The Theoretical Soft Power Currencies of U.S. Navy Hospital Ship Missions1 Larissa Forster The Tsunami in South-East Asia in 2004 prompted the largest military disaster response in history. Encouraged by the success, increasing attention has been paid to the various humanitarian assistance and disaster relief activities conducted by US armed forces. Since 2006, the US Navy has deployed one of its two large hospital ships regularly to either Central and South America or the Asia–Pacific region to provide people in need with free care. These missions offer many opportunities to increase the soft power capital of the United States by forging ties with host nation governments and improving the image of the United States within the local population. “What better way to knock down the hatred, the barriers of ethnic and religious groups that are afraid of America, and hate America, than to offer good medical policy and good health to these countries?” (Thompson 2004) Introduction The maritime strategy “A Cooperative Strategy for 21st Century Seapower” (United States Navy, Marine Corps, and Coast Guard 2007) lists humanitarian assistance (HA) and disaster relief (DR) among the core competencies of US maritime forces. While in prior years, these tasks were treated as an “extra,” they have since been promoted to being equally as important as the four traditional naval missions of sea control, presence, deterrence, and power projection2. 1 This paper is a shorter version of Larissa Forster, “The Soft Power Currencies of US Navy Hospital Ship Missions,” in International Studies Perspectives vol. 16: 4 (November 2015), 367–387. 2 In recent years, the focus has shifted again more towards great power competition and fighting and winning wars. The document A Design for Maintaining Maritime Superiority (Washington, D.C.: United States Department of the Navy, 2018) describes the USN as “a key enabler of the Joint Force’s ability to prevent China and 281 The US military has a long tradition of providing such humanitarian aid. During World War I, for example, President Woodrow Wilson used food supply as a form of disaster relief to counter the spread of Bolshevism and civil unrest (Zajtchuck 2003). A Center for Naval Analyses (Cobble, Gaffney, and Gorenburg 2005) study on US military responses to international situations between 1970 and 2003 identified only 22 combat operations compared with 366 HA/DR missions. These numbers show the importance and frequency of HA and DR, yet little has been written about the role and experience of military forces in these domains. With the unprecedented use of military assets during the Tsunami 2004 relief efforts, a new level of military involvement had been reached and continues to influence all future humanitarian operations. The often-cited success of US aid provided the impetus for more regular, scheduled, proactive humanitarian medical missions with US naval hospital ships as a platform. While traditional naval missions advance US interest, the contribution of HA/DR is still contested and needs to be more thoroughly evaluated. This article aims to explore the theoretical usefulness of military forces in the humanitarian arena by placing hospital ship missions in the context of the concept of soft power3. Defining the Concepts Hard Power and Soft Power: Coercion versus Attraction The term “soft power” was coined by Joseph Nye in Bound to Lead (1990) who offers the following definition: “soft power is the ability to affect others through the cooptive means of framing the agenda, persuading, and eliciting positive attraction in order to obtain preferred outcomes” (Nye 2011). Unlike hard power, which influences through coercion, soft power exerts a subtle influence. According to Nye (2004, 2011), the goal is to get others to want what you want without coercing them. Vuving (2009) suggests instead that getting others to accept what you want can be enough. After the terrorist attacks of 9/11, the United States had pursued a unilateral foreign policy and relied heavily on military means to resolve all security Russia from controlling the Eurasian rimland and its adjacent seas.” Nevertheless, military diplomacy remains an important contributor to advancing US interests. 3 For a more detailed discussion of important areas of research to actually measure the effectiveness of HA/DR missions see Forster (2015). Larissa Forster 282 problems (Feste 2003; Nye 2011). The preemption doctrine of that time had removed any distinction between imminent and potential future threats. It assumed that grave threats were now always imminent. This thought process led to the devaluation of diplomacy and negotiation and shifted the emphasis to the use of immediate force, thereby failing to distinguish between short- and long-term threats and different adversaries. After many years of neglecting soft power approaches, a policy shift became visible with the release of the National Security Strategy (NSS) 2010 and the Quadrennial Defense Report (QDR) 20104. Both strategic documents emphasized a renewed US interest to invest in soft power. “As a global power, the United States has a broad range of tools for advancing its national interests (…). Whenever possible, we seek to pursue those interests through cooperation, diplomacy, economic development and engagement, and the power of America’s ideas and values” (QDR 2010). Nye (2011) argues that while hard power is and will remain important, alone it is not sufficient. Power has different aspects and faces (Dahl 1961). The first face5 uses coercion or incentives to reach the desired outcome. The second controls actions to limit possible choices. The third face—soft power—creates and shapes beliefs, perceptions, and preferences. Only the first face of power is directly felt, while the two other faces exert a more subtle influence on their target but are allegedly nevertheless effective. More recently, Nye (2004) defined the combination of the hard power of coercion and payment with the soft power of persuasion and attraction as “smart power.” With their capability to exercise both soft and hard power, naval forces are a unique tool of smart power. This is also reflected in the 2007 naval strategy (United States Navy, Marine Corps, and Coast Guard 2007). According to Elleman (2007, quoted in United States Navy 2010), “during the nineteenth and most of the twentieth centuries, the very thought that sea powers might regularly use naval platforms to deliver humanitarian aid, as opposed to cutting off and starving an enemy’s supply lines, would have seemed alien. In the twenty-first century, however, na- 4 The unclassified National Defense Strategy Summary (United States Department of Defense, National Defense Strategy Summary ,Washington, D.C.: Department of Defense, 2018) describes inter-state strategic competition as the primary challenge to US prosperity and security with the competitive military advantage of the United States as eroding. In this increasingly complex security environment, soft power and diplomacy remain important to sustain influence and power. 5 Incentives can come in the form of payments or inducements. Another form is negative sanctions, for example, taking away economic assistance previously provided. The Theoretical Soft Power Currencies 283 tional power and prestige are more and more characterized by soft power. UNIFIED ASSISTANCE [the Tsunami relief operation in South-East Asia] showed that hard power assets like aircraft carriers can also be the best providers of soft power.” Soft power has also attracted much criticism. Joffe (2006) cautions that soft power is still a form of power and “does not necessarily increase the world’s love for America.” And like all forms of power, it can still create enemies. Another weakness of soft power is that it lies within the people to decide how much influence it will have, and there is little to no control over how the actions will be perceived by the target population. Gray (2011:vi–viii) argues that “an important inherent weakness of soft power as an instrument of policy is that it utterly depends upon the uncoerced choices of foreigners. Sometimes their preferences will be compatible with ours, but scarcely less often they will not be.” In general, the concepts of attraction and persuasion and their translation into soft power are difficult to measure. But when trying to convince others to pursue soft power approaches, it is important to be able to demonstrate their effectiveness. Peacetime Deployments of Naval Forces The US Navy (USN) has been the predominant American military instrument of diplomacy, due largely to its greater mobility and flexibility compared to the other services (Turner 1974; Till 2009). Army and Air Force are more likely associated with posing a greater threat and destruction. Naval forces are less intrusive and offer a more subtle influence. This offers unique opportunities to create soft power. The diplomatic potential of navies has long been recognized by nations and can be traced back to the heritage of colonial powers that would dispatch their fleets to boost their prestige and to influence events ashore (Davidson 2009). While some argue that the use of coercive diplomacy is a thing of the past, others see an increasing need in an era in which the focus of the USN is shifting away from large-scale conflicts (Nailor 1984; Booth 1985; Ghosh 2001; Le Mi'ère 2011). Naval diplomacy acts as a signal demonstrating US interest and concern in particular regions and countries; any naval deployment demonstrates US commitment and capabilities (Sanders 2007). At the lower end of the diplomatic spectrum are measures such as goodwill visits, exercises, and other confidence-building activities. At the higher end, armed suasion is the most forceful aspect of coercive diplomacy (Stocker 1998). Further traditional diplomatic peacetime activities center on cooperation and exercis- Larissa Forster 284 es, military-to-military contacts, officer training, and access agreements as means of demonstrating and building positive relationships. All these activities can contribute to US soft power capital. During port calls, deployed sailors frequently help communities on land. Examples include volunteer work such as supporting school construction and maintenance, helping to build hospitals, and inviting foreign nationals aboard a US Navy ship. While such assistance activities are the by-product of routine port calls, humanitarian operations are sometimes deployed for the sole purpose of delivering assistance. By delivering aid, the United States demonstrate goodwill, reassure support, shape perceptions, build relations, and thus generate soft power. For example, the disaster relief aid delivered in response to the Tsunami in South-East Asia resulted in a more positive attitude toward the United States, suggesting a positive effect of this display of soft power, as opposed to the traditional hard power use of military assets. After realizing the potential of health diplomacy, the United States decided to deploy the hospital ships USNS Mercy and USNS Comfort in regular missions to countries of interest in the Pacific Commands (PACOM) and Southern Commands (SOUTHCOM) areas of responsibility (AOR). In addition to “winning hearts and minds,” these missions serve as a training and relationship building opportunity for US and foreign forces as well as engage in capacity building for future disasters. These ambitions beyond improving the health of the target population make humanitarian assistance a tool for politics. This has triggered much criticism and remains controversial. US Hospital Ships Today the USN operates two hospital ships. The USNS Comfort and the USNS Mercy are both converted San Clemente-class supertankers re-fitted into floating trauma centers. Both vessels are commanded by the US Military Sealift Command (MSC); one is maintained on each coast (Mercy is stationed in San Diego, CA, Comfort in Norfolk, VA) with a small civilian crew and an embarked core naval medical team. The ships are 894 feet long and when fully operational have 63 civilians, 956 naval hospital staff, and 258 naval support staff. Both hospital ships are equipped with a 1,000bed hospital facility, 12 operating rooms, and a helicopter deck and side ports to take on patients when at sea. This is important as many ports lack infrastructure for the docking of such large vessels, which often have to an- The Theoretical Soft Power Currencies 285 chor off the coast. Thus, the majority of patients arrive by helicopter and a smaller number by boat. The hospital ships’ primary mission is to provide emergency medical support for US armed forces deployed in combat (Wayne 2008). Their “secondary mission is to provide full hospital services in support of US disaster relief and humanitarian missions worldwide” (United States Navy 2008). The USNS Mercy deploys nearly biannually to the Pacific as part of the mission PACIFIC PARTNERSHIP (2006, 2008, 2010, 2012, 2015, 2016, 2018), the USNS Comfort to the Caribbean Basin and Central and South America in mission CONTINUING PROMISE (2007, 2009, 2011, 2018)6. US Navy hospital ship missions are organized by PACOM and SOUTH- COM, respectively, but many different actors are involved in the planning phase and the mission itself. The country choice is based on a complex decision-making process and is heavily supported by the US ambassadors to the countries in the region. While cooperation between all actors needs to be improved in the future, the visits are increasingly characterized as “whole-of-government interagency missions” (United States Department of Defense 2012). As part of every mission, medical staff from foreign countries and an increasing number of NGOs join the crew. Both the US government and NGOs benefit from this collaboration. The hospital ship provides the latter with transportation and housing, and NGOs are often better informed about the needs of the populations, as well as local customs and traditions, and might even have worked on the ground before. However, despite this increased collaboration, civilian agencies remain critical of these missions, and support does not extend far beyond the involved NGOs. Concerns such as the short-term focus, militarization of aid[?] and lack of integration with other HA programs remain. While the disaster relief after the Tsunami came in the form of an aircraft carrier, hospital ships are not warships. They are white hulls with a red cross, recognized as protected platforms in whatever capacity they serve (Grunawalt 2005). Whereas the use of aircraft carriers for disaster relief shows a hard power tool fulfill a soft power function, health diplomacy by US Navy hospital ships does not involve hard power warships. Yet hospital ships convey US military might and power. A Navy capable of 6 In addition to these regular deployments the two hospital ships have responded to natural disasters (USNS Comfort 2017 hurricane Marina in Puerto Rico) and the USNS Mercy engaged in a subject matter expert exchange with personnel from the Chinese hospital ship Peace Ark during the military exercise “RIMPAC” 2014. Larissa Forster 286 maintaining a hospital ship of this size is no doubt capable of large-scale operations. The size of the ship can both demonstrate a larger commitment to politicians and trigger admiration by the patients and observers. This argument also helps to underline the signaling power these large vessels convey that individual Department of State initiatives cannot provide. The Soft Power Potential of Hospital Ship Missions7 Soft Power Currencies There are different ways to measure the soft power potential of military humanitarian assistance. Vuving (2009) suggested replacing the question, “What constitutes soft power?” with “What generates attraction?” thereby focusing on the attraction component of the definition. He defines three power currencies that generate attraction and thus soft power: gratitude, admiration, and shared ideals, values, causes, and visions. The first form of soft power currency is created through the positive attitude of agents when engaging with the clients. Soft power is generated by gaining gratitude and sympathy. The second soft power currency is concerned with the actual work done to create soft power, where the client learns from the success of the agent resulting in the power of admiration. The third soft power currency is represented by the shared ideals, values, causes, and visions of the agent. The need for moral support and the tendency to join forces with those who pursue the same goal are thought to work toward generating this currency of soft power. Thus, for this currency, the power lies in inspiring the client. These three elements can be applied to hospital ship visits to better understand their value to the United States. The power of being benign can take many forms but mostly lies in “doing good to others.” The service recruiting slogan already presents the US Navy as “A Global Force For Good.” The mission of hospital ship visits in particular is to do good and offer free help and care to people in need. Ad- 7 The United States is not the only country to deploy military hospital ships. China has also recognized the power of health diplomacy and the soft power potential of humanitarian assistance. The first deployment of the Chinese hospital ship Peace Ark to the Gulf of Aden in 2010 underscored the Chinese soft power interests in Africa (Peter Mackenzie, Red Crosses, Blue Water: Hospital Ships and China’s Expanding Naval Presence, Alexandria, VA: Center for Naval Analyses, 2011). Since then, the Peace Ark, in almost yearly deployments named “Harmonious Mission,” has visited various countries in Latin and South America, Asia and Africa. The Theoretical Soft Power Currencies 287 miral Jim Stavridis (2010), former commander of the US Southern Command, observed the positive influence US naval forces exerted in Latin America and the Caribbean and the capability of military humanitarian assistance to improve the national image of the United States and its military forces in particular. He found that initiatives to improve health security demonstrate that the nation cares and is willing to help the people in the region, whereas counter-narcotics and terrorism activities are largely perceived as focusing on narrow US interests. Bonventre et al. (2009) conclude that “hospital ships’ visits to Central and South America have paid dividends not only for the skills of military medics but also in influencing both populations and government leaders to view the United States and its military in a more favorable light.” The presence of US NGOs and civilian actors in addition to the military can possibly help to further enhance the perceived benignity of these missions. Another important factor is the level of global attention. Hospital ship missions are planned months in advance and are not “dependent” on natural or artificial disasters and are thus less under the watch of global community. After a large natural disaster or war, the global community expects US support and aid. Hospital ship missions, while still helping people in need, seldom make a difference between life and death. Because only limited attention is paid to these visits, it can be argued that the level of goodwill is even higher because the United States is less likely to receive any of the benefits from the positive global recognition generally associated with disaster response. Yet the population and government may interpret proactive humanitarian assistance as indicative of a stronger commitment and sign of goodwill. Admiration can be triggered by a variety of attributes, among them a strong military, a wealthy economy, advanced science and technology, or success. The fact that the United States can deploy large vessels to help people in need demonstrates capability, an important indicator for the potential to elicit admiration. Similarly, only a wealthy economy can afford to undertake proactive humanitarian assistance. This show of capability and goodwill can generate admiration which positively translates into imitation and respect. Vuving (2009) also argues that admiration can help to overcome suspicion and hostility, while working toward cooperation and understanding. Ideally, clients would seek US advice in other matters and show respect for other American decisions by their support of them. Of course, it is difficult to determine in practice how this support should manifest itself as it becomes manifest on different levels and venues. Activities can range from backing of small-scale US diplomatic initiatives in the host country or region to United Nations voting. Depending on the de- Larissa Forster 288 sired outcome, an increase in bilateral diplomatic activities may be enough. Imitation is even more difficult to measure, and certainly respect does not have to translate into support for US policies. Shared ideals, values, causes, and visions are very important in international relations. Striving for a common goal is said to encourage cooperation and friendship. It builds confidence in moral authority and legitimacy of the agent. By caring for the health of the local population, the US and the host nation government share a common goal. This again can translate into stronger relations and support for the United States and a more favorable attitude toward the country overall. Ideally, cooperation during the mission translates into cooperation in other matters and shared ideals, values, causes, and visions encourage understanding and foster trust for future interactions. Hospital Ship Mission Challenges Hospital ship missions carry some of the risks described above. As mentioned earlier, one of the weaknesses of soft power is that it lies within the recipient people to decide how much power it will have, and there are limits on how the actions will be perceived by the target population and host government. Because payoffs are not immediate and are rather manifested in “storing up political capital” (Nye 2004), it is difficult to attribute favorable outcomes to specific missions as results may be years away. “Nonetheless,” Nye (2004) argues, “the indirect effects of attraction and a diffuse influence can make a significant difference in obtaining favorable outcomes in bargaining situations. Otherwise leaders would insist only on immediate payoffs and specific reciprocity, and we know that is not always the way they behave.” The United States, Nye says (2004), effectively used soft power after the Second World War to form alliances and institutions with common goals. Gratitude, admiration, and shared ideals, values, causes, and visions all helped to forge these coalitions. These developments take time, and similarly it might take time before hospital ship missions to translate into soft power. Conversely, however, it is also possible that host nations reciprocate favors immediately after the visit, rather than storing political capital, resulting in only short-term influence. The problem of perception is very relevant to humanitarian assistance. While hospital ship missions offer many opportunities to attract and persuade, the potential negative effects should not be overlooked. Problems The Theoretical Soft Power Currencies 289 include the limited time spent in each country8, the resulting restricted number of patients receiving treatment, and unavailability of necessary follow-up care, which, in the worst case, may worsen health problems. Additionally, unrealistic expectations can trigger dissatisfaction with US efforts and consequently negatively affect public opinion. Furthermore, the population could be frustrated that the United States might not come back to the same place, meaning after a few days of top-level care, they have to rely on the local capacities again. Such considerations might turn the gained trust into anger. From a government’s perspective, problems can arise when the population becomes dissatisfied with the current health services prompted by the high-level care during the hospital ship visits. For example, while Bonventre et al. (2009:18) found positive effects of the deployments to Central and South America, they also observed that “the Mercy’s visit to Indonesia was more problematic, because the standard of care delivered far exceeded what the Indonesian government was able to provide after the ship departed, and Indonesia claimed that this had undermined its legitimacy and authority.” Similarly an article in the Tico Times (Williams 2011) from Costa Rica described how many patients had voiced complaints about inattentive national hospitals. While they often have to wait for years to get appointments at the local hospital, one woman is cited saying “The gringos come here and give me a check-up in 2 days.” Such considerations might reverse the positive effect of gratitude from a government’s perspective. As it is argued that soft power currencies take time to develop and even more time to translate into power, one single hospital ship visit is not likely to trigger host nation support for US policies or long-lasting positive attitudes toward the United States in the host population. Gratitude and admiration for example can still be felt but may fade after a few weeks. It may thus be important to provide a certain continuity of aid and consider a return of the hospital ship during the next deployment. If, however, the United States wants more immediate payoffs, continuity is not as important and “renting” current influence can be sufficient. Up to now, the United States largely has relied on measuring efforts rather than using effectiveness to evaluate hospital ship missions. Success is measured by counting the numbers of surgeries or treated patients. While 8 This issue was addressed in the 2012 PACIFIC PARTNERSHIP mission. Unlike in earlier years, the vessel spent almost two weeks in every port. Thus, instead of visiting as many countries as possible, the focus lay on extending each stay for as long as possible (see PACIFIC PARTNERSHIP 2012, http://www.cpf.navy.mil/pacific-p artnership/2012/). Larissa Forster 290 these numbers are certainly important, they fail to capture the bigger picture about enduring impacts and how these missions can increase US soft power and support national security objectives. Thus, if one wants to answer the question whether, in a fiscally constrained environment, military humanitarian assistance should be continued, more measures of effectiveness have to be defined and evaluated. Conclusion My goal has been to position hospital ship missions in the context of soft power. Hospital ship visits are a good tool for signaling that the United States cares about the well-being of a specific group or of people in need and attaches importance to the forging of partnerships. Such operations have the power to influence both populations and governments and offer soft power benefits to the United States in addition to providing medical aid to people in need. Given the increasing importance of global health, this is a timely approach to advance cooperation and security. In theory, these visits offer the possibility to increase US soft power capital with the help of the currencies of gratitude, admiration and shared ideals, values, causes, and visions. In the future, more research should focus on supporting these theoretical conclusions in form of data measuring the actual effectiveness of these missions. Works cited Bonventre, Eugene, Katherine Hicks, and Stacy M. 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Abstract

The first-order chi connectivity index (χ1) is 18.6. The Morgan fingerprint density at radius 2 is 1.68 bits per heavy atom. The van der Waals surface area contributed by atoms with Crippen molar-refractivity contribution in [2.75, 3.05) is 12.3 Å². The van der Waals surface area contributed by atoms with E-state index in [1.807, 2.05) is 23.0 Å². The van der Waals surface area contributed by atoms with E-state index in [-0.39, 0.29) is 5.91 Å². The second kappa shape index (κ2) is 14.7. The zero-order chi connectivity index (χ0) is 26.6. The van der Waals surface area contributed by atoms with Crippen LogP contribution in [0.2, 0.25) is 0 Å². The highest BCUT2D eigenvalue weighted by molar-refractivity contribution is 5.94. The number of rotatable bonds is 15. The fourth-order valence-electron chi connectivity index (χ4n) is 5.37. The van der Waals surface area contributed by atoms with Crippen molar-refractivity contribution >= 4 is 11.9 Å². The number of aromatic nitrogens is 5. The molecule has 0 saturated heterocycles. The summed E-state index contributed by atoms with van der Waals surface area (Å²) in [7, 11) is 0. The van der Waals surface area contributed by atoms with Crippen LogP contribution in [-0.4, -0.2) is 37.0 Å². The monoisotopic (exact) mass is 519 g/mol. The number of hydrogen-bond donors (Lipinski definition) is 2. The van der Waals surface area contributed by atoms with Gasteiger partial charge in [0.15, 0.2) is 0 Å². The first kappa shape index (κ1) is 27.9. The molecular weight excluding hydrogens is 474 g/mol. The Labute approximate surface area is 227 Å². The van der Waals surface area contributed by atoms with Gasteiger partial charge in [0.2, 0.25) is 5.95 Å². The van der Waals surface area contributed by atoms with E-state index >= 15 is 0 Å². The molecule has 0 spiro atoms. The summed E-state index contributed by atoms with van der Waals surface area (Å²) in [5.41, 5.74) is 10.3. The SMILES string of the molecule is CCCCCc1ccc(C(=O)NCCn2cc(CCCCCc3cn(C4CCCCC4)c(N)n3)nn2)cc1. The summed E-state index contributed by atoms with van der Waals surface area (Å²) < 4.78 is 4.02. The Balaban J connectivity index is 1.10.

The 21st century is witnessing renewed tension as conflicts between major powers, serious concerns about future security alliances and global, even generational, security policy challenges arise. In the light of this, naval forces and maritime security, and understanding their underlying strategic rationale, are gaining momentum and importance. What are the roles and missions of naval forces, and how have states and the institutions themselves sought to frame their goals and methods? This book brings together experts from the United States, Europe, and Asia to reflect on how maritime and naval strategy is conceptualised and how it has been used. It celebrates the life and work of Peter M. Swartz, Captain (US Navy) ret., who since contributing to ‘The Maritime Strategy’ of the 1980s as a young Pentagon officer, has been a mentor, friend, intellectual beacon and the foremost purveyor of maritime expertise to the global naval community. With contributions by James Bergeron, Sebastian Bruns, Seth Cropsey, Larissa Forster, Michael Haas, John Hattendorf, Peter Haynes, Andrzej Makowski, Amund Lundesgaard, Narushige Michishita, Martin Murphy, Sarandis Papadopoulos, Nilanthi Samaranayake, Jeremy Stöhs, Eric Thompson, Geoffrey Till, Sarah Vogler, Steve Wills.

Zusammenfassung

Großmachtkonflikte, die Zukunft von sicherheitspolitischen Institutionen sowie transnationalen Generationenherausforderungen bergen eine neue globale Unsicherheit. Vor diesem Hintergrund bekommen maritime Sicherheit und Seestreitkräfte sowie deren Einordnung im außenpolitischen Werkzeugkasten eine zunehmende Bedeutung. Was sind die Rollen und Einsatzaufgaben von Seemacht, und wie haben Staaten und ihre Institutionen maritime Ziele, Mittel und Wege konzeptualisiert? Dieser Sammelband bringt ausgewiesene Experten aus den USA, Europa und Asien zusammen, die ihre Perspektive auf maritime Strategie teilen. Das Buch dient gleichzeitig die Festschrift für Peter M. Swartz, Kapitän zur See a.D. der US-Marine, der seit seiner Arbeit als einer der Autoren der „Maritime Strategy“ (1980er) als Mentor, Freund, intellektueller Leuchtturm und vor allen Dingen als Spiritus Rektor wesentlich zur Schärfung des Verständnisses von Seestrategie in den globalen Beziehungen beigetragen hat. Mit Beiträgen von James Bergeron, Sebastian Bruns, Seth Cropsey, Larissa Forster, Michael Haas, John Hattendorf, Peter Haynes, Andrzej Makowski, Amund Lundesgaard, Narushige Michishita, Martin Murphy, Sarandis Papadopoulos, Nilanthi Samaranayake, Jeremy Stöhs, Eric Thompson, Geoffrey Till, Sarah Vogler, Steve Wills.